So, let me get this straight. The generation of parents who think that offering youngsters metal-spiked lawn darts and the opportunity to play helmut-less hockey is tantamount to child abuse is, nevertheless, reconsidering its position on the subject of juvenile risk-taking – as in, maybe it’s not such a bad idea to let junior remove the training wheels from his trike. 

In other words, this generation of parents is suddenly worrying too much about worrying too much. Does anything say “baby-boomer” better than that?

“It’s hard to absorb how much childhood norms have shifted in just one generation,” Ms. Rosin writes. “Actions that would have been considered paranoid in the ‘70s walking third-graders to school, forbidding your kid to play ball in the street, going down the slide with your child in your lap – are now routine. In fact, they are the markers of good, responsible parenting. One very thorough study of ‘children’s independent mobility,’ conducted in urban, suburban, and rural neighborhoods in the U.K., shows that in 1971, 80 per cent of third-graders walked to school alone. By 1990, that measure had dropped to nine per cent, and now it’s even lower.” 

Another piece in the same issue of the magazine quotes from a “ground-breaking study” that recently found parents to be responsible for their kids’ lousy performance in school: “Most measurable forms of parental involvement seem to yield few academic dividends for kids, or even to backfire – regardless of a parent’s race, class, or level of education. . .Once kids enter middle school, parental help with homework can actually bring test scores down, an effect Robinson says could be caused by the fact that many parents may have forgotten, or never truly understood, the material their children learn in school.”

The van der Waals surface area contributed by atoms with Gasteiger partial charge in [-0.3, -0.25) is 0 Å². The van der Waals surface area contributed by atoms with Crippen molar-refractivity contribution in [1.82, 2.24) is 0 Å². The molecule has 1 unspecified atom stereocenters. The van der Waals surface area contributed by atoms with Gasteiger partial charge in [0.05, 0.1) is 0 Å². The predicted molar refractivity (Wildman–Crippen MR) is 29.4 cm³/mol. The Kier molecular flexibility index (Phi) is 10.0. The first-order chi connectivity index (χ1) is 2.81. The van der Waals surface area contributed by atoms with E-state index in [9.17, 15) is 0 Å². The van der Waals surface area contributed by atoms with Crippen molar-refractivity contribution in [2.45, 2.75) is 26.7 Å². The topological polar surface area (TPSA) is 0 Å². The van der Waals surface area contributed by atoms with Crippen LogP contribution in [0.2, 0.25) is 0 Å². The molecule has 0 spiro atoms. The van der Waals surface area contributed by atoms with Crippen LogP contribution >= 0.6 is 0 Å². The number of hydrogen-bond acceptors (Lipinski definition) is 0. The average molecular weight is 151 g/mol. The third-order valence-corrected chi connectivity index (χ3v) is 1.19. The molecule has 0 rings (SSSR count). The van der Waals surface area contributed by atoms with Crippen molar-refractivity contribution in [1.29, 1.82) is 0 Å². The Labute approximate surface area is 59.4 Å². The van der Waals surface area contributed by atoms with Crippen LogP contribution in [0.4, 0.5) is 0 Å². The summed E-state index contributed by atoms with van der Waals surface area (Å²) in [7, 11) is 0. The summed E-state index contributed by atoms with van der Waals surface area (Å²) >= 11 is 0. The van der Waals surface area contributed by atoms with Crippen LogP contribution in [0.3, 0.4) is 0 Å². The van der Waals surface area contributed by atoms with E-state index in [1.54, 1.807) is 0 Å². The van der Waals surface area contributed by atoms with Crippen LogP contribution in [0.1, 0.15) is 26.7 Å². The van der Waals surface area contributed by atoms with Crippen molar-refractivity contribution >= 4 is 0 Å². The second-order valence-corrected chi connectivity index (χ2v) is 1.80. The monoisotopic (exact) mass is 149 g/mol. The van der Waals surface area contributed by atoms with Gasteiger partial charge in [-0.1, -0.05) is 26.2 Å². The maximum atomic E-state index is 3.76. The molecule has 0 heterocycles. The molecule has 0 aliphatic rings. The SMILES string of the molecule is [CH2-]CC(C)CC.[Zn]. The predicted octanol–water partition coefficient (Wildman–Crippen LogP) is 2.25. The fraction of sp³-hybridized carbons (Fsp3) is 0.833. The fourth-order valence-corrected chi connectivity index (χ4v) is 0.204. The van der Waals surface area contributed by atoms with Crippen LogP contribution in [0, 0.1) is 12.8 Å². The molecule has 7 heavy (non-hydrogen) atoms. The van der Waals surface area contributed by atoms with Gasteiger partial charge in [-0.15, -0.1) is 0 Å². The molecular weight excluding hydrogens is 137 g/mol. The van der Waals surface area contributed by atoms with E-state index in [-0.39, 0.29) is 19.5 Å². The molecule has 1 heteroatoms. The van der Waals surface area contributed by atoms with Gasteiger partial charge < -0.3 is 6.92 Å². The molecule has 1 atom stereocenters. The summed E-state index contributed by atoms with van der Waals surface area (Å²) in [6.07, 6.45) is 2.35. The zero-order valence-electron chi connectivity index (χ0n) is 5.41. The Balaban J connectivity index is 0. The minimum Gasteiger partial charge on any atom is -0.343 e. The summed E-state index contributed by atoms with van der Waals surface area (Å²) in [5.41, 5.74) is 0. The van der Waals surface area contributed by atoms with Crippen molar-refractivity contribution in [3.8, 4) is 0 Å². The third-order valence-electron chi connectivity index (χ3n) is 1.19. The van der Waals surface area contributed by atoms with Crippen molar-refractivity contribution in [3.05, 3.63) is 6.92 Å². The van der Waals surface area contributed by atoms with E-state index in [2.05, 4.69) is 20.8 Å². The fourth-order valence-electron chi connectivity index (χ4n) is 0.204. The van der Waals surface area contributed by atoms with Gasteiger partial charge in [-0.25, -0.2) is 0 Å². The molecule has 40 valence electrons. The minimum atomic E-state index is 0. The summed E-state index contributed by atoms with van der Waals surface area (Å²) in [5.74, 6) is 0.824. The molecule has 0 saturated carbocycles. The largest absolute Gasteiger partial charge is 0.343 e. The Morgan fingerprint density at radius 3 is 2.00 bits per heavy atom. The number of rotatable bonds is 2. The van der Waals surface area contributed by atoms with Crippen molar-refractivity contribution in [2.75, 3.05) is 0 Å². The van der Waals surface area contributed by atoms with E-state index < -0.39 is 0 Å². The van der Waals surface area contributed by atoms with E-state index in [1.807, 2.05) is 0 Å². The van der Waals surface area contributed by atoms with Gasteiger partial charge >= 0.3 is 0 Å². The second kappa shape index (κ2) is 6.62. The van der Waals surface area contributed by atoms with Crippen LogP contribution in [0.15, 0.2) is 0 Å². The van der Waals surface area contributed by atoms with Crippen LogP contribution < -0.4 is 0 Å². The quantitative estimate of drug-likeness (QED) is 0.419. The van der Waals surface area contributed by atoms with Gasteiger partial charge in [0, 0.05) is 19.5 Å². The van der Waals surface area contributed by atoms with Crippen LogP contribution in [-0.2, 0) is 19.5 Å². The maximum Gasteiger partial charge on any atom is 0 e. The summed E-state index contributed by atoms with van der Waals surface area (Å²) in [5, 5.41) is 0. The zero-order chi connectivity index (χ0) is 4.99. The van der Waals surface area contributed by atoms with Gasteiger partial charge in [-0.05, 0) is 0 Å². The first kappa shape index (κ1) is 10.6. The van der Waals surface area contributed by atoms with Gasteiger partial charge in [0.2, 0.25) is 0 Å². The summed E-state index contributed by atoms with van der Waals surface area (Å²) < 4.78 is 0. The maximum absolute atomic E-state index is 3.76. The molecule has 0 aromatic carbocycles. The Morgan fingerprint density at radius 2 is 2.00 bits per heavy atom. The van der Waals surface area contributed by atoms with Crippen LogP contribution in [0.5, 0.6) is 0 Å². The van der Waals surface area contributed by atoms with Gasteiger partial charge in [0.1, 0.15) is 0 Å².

How much of this actually rings true for most people, and how much is actually phantasmagoria fueled by an increasingly rarified combination of generational guilt and healthy disposable incomes is hard to say. 

But we of the chattering classes do like to see perils and trends (indeed, perilous trends are among our favorite preoccupations) where none actually exist, or, at least, manifest themselves much in the general population.

Looking out my office window onto my residential neighbourhood, heavily peopled with rug rats of various shapes and sizes, I see games of tag, war, hide and seek; occasional punching, slapping and kicking. I see scraped elbows, skinned knees and bruised foreheads.

     I don’t see pampered darlings under escort to various play-dates. I don’t see adult authority figures brokering cease fires on the battlefields of childhood dreams.